Quotations About / On: MEMORY
The struggle of man against power is the struggle of memory against forgetting.
(Milan Kundera (b. 1929), Czech author, critic. Mirek, in The Book of Laughter and Forgetting, pt. 1, ch. 2 (1978, trans. 1980).)
All water has a perfect memory and is forever trying to get back to where it was.
(Toni Morrison (b. 1931), U.S. fiction writer and essayist. As quoted in Grace Notes, Epigram, section 1, by Rita Dove (1989).)
Like ultraviolet rays memory shows to each man in the book of life a script that invisibly and prophetically glosses the text.
(Walter Benjamin (1892-1940), German critic, philosopher. repr. In One-Way Street and Other Writings (1978). "Madame ArianeSecond Courtyard on the Left," One-Way Street (1928).)
Nothing stands out so conspicuously, or remains so firmly fixed in the memory, as something which you have blundered.
(Marcus Tullius Cicero (106-43 B.C.), Roman orator, philosopher, statesman. De Oratore, I, 129.)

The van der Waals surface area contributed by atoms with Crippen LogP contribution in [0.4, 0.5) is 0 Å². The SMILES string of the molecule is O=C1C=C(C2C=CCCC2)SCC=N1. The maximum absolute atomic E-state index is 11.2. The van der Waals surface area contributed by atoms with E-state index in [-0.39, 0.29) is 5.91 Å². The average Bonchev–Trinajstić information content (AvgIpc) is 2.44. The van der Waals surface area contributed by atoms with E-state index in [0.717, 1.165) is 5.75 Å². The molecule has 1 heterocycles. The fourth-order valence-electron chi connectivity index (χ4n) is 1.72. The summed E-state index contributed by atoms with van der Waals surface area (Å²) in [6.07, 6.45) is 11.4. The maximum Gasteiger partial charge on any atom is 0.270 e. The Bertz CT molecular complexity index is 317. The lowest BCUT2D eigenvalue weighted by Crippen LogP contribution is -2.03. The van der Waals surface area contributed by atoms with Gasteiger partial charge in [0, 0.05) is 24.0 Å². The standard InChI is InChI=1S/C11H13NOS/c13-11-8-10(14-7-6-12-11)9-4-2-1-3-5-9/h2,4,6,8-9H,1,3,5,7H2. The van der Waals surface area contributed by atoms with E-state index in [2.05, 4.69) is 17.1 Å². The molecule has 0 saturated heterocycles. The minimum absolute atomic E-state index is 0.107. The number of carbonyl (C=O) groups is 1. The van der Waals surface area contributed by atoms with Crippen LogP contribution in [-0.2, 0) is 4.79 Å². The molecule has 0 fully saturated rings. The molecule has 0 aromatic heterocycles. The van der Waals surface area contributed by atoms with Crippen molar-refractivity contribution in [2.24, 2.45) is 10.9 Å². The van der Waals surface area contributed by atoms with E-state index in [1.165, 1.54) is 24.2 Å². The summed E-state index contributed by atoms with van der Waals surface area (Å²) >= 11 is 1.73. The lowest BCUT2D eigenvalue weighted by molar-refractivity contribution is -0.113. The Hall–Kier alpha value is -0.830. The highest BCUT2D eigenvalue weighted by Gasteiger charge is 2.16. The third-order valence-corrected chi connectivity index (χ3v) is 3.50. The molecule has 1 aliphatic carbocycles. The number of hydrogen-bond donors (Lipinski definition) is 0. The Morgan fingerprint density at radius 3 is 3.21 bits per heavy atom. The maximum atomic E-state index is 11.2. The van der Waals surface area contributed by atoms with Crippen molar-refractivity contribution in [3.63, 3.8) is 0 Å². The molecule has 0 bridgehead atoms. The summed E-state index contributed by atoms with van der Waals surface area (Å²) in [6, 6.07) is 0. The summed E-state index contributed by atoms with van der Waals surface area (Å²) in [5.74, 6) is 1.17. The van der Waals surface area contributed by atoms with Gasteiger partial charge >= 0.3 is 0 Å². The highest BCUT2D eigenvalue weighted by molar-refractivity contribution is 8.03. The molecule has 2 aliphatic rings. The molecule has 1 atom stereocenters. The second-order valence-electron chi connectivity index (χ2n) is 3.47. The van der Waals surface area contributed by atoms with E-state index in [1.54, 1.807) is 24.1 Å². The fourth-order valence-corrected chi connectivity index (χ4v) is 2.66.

Television, despite its enormous presence, turns out to have added pitifully few lines to the communal memory.
(Justin Kaplan (b. 1925), U.S. literary historian, biographer, editor. Quoted in Observer (London, June 9, 1991).
On editing the 1992 edition of Bartlett's Familiar Quotations.)
It seems to me that I have always existed and that I possess memories that date back to the Pharaohs.
(Gustave Flaubert (1821-1880), French novelist. Trans. by Stratton Buck (1966). Correspondance, letter, September 29, 1866, to George Sand, Conard (1926-1933).)
In the man whose childhood has known caresses and kindness, there is always a fibre of memory that can be touched by gentle issues.
(George Eliot [Mary Ann (or Marian) Evans] (20th century), British novelist. Ed. By Carolyn Warner. The Last Word, ch. 26 (1992).)
People always complain about their memories, never about their minds.
(François, Duc De La Rochefoucauld (1613-1680), French writer, moralist. Maximes, no. 89 (1678).)
A memory is a beautiful thing, it's almost a desire that you miss.
(Gustave Flaubert (1821-1880), French novelist. Letter, March 15, 1842, to Ernest Chevalier, trans. by William G. Allen. Correspondance, I, p. 102, Conard (1926-1933).)
Literature gives us a memory of lives we did not lead.
(Mason Cooley (b. 1927), U.S. aphorist. City Aphorisms, New York (1984).)